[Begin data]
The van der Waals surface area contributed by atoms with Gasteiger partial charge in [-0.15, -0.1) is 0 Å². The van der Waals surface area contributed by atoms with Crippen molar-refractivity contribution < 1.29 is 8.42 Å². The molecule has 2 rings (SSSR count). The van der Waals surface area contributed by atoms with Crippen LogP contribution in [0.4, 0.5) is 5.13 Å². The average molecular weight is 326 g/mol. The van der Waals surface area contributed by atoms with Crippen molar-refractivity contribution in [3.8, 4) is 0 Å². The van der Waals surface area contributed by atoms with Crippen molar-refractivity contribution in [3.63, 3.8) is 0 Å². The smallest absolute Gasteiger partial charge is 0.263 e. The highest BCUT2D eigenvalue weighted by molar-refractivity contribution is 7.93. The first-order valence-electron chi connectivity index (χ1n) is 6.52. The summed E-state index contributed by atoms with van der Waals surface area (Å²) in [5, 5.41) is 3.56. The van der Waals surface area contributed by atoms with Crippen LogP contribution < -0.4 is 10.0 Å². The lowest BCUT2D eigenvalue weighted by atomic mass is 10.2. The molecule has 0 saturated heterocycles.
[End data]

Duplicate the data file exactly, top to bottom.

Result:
The van der Waals surface area contributed by atoms with Gasteiger partial charge in [-0.15, -0.1) is 0 Å². The van der Waals surface area contributed by atoms with Crippen molar-refractivity contribution < 1.29 is 8.42 Å². The molecule has 2 rings (SSSR count). The van der Waals surface area contributed by atoms with Crippen LogP contribution in [0.4, 0.5) is 5.13 Å². The average molecular weight is 326 g/mol. The van der Waals surface area contributed by atoms with Crippen molar-refractivity contribution in [3.8, 4) is 0 Å². The van der Waals surface area contributed by atoms with Crippen molar-refractivity contribution in [3.63, 3.8) is 0 Å². The smallest absolute Gasteiger partial charge is 0.263 e. The highest BCUT2D eigenvalue weighted by molar-refractivity contribution is 7.93. The first-order valence-electron chi connectivity index (χ1n) is 6.52. The summed E-state index contributed by atoms with van der Waals surface area (Å²) in [5, 5.41) is 3.56. The van der Waals surface area contributed by atoms with Crippen LogP contribution < -0.4 is 10.0 Å². The lowest BCUT2D eigenvalue weighted by atomic mass is 10.2. The molecule has 0 saturated heterocycles.